Tom Ewing’s Environmental Update

*  An exciting conference is planned in Detroit in two weeks: The first ever Great Lakes and St. Lawrence Green Infrastructure Conference focusing on green infrastructure to protect surface waters in the entire Great Lakes region. Much of Detroit is being recreated from the ground up and this conference seeks ways to reduce the burden on combined sewers for less than the cost of storing and treating combined effluent. Over 130 speakers will address green infrastructure technology, economics, local government/public works, and multi-jurisdictional/regional scale issues.  It’s expected to draw engineers, landscape architects, water quality professionals, and government officials from around the Great Lakes basin.  Contact DEQ at 517-284-6855.
*  US Fish & Wildlife is reviewing a plan addressing the potential “take” of the Mount Harmon June beetle because of school construction in Santa Cruz County, CA – the only place, apparently, where this beetle lives – the County, not the school.  The beetle was listed as endangered in January, 1997.  ‘‘Take’’ includes the following activities: ‘‘to harass, harm, pursue, hunt, shoot, wound, kill, trap, capture, or collect, or to attempt to engage in any such conduct.’’ However, a permit can authorize “incidental take,” i.e., “take that is not the purpose of carrying out an otherwise lawful activity.”  F&W is seeking comments on the plan.  The school will fund up to $1,012,085 to ensure beetle protection.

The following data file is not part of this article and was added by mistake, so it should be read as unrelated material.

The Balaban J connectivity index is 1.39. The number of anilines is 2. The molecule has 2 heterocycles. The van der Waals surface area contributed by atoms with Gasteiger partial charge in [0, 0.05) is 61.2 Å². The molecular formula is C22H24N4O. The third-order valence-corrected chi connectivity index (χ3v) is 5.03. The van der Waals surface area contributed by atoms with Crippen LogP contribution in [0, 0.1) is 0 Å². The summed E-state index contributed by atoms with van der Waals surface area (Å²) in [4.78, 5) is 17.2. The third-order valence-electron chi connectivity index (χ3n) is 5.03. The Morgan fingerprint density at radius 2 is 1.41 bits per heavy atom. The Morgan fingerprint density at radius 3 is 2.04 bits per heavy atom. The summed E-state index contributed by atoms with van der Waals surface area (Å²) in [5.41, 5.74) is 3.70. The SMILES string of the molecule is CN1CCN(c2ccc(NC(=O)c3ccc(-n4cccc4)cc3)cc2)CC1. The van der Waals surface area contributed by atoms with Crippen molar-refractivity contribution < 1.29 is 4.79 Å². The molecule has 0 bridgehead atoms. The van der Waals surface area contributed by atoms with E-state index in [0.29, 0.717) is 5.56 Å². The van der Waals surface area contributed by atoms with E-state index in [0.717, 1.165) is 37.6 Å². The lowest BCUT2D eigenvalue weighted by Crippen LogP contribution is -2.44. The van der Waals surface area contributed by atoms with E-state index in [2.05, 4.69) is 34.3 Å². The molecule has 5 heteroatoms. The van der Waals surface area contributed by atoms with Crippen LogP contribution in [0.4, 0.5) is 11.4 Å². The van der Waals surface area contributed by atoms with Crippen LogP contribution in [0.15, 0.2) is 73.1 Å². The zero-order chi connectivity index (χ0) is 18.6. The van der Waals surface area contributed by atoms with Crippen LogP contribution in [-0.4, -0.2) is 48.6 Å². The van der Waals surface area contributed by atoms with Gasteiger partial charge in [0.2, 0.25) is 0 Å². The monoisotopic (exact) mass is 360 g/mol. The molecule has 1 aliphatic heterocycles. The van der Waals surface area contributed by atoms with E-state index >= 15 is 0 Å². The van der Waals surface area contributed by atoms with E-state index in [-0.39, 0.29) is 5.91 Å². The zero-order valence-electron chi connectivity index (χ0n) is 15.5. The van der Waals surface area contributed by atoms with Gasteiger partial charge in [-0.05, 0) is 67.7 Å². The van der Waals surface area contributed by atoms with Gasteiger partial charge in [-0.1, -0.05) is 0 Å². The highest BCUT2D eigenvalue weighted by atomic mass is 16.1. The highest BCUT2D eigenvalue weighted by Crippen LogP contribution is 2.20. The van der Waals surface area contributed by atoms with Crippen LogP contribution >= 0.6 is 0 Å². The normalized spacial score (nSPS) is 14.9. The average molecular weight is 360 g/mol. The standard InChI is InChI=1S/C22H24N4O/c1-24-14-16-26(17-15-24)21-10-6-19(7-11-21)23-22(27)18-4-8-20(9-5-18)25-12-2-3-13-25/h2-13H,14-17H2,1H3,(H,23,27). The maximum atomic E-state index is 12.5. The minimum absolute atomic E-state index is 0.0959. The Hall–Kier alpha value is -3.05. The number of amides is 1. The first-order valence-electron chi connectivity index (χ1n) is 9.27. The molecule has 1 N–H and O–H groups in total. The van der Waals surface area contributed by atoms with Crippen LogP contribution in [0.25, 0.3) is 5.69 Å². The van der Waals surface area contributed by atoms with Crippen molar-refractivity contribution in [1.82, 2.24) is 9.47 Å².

*  Remember Red Rock Biofuels?  You know, they are going to convert agricultural waste and forest bi-products into jet fuel.  They are one of the companies integral to US DOE’s efforts to jump-start, by any means necessary it oftentimes seemed, a liquid biofuel industry in the US, fuel that would decrease airlines’ CO2 emissions.  I’d kinda forgotten about them until I got a Google news headline from an alert that I must have set 35 or 40 years ago: still no ground-breaking for Red Rock’s plant in eastern Oregon.
Tom Ewing

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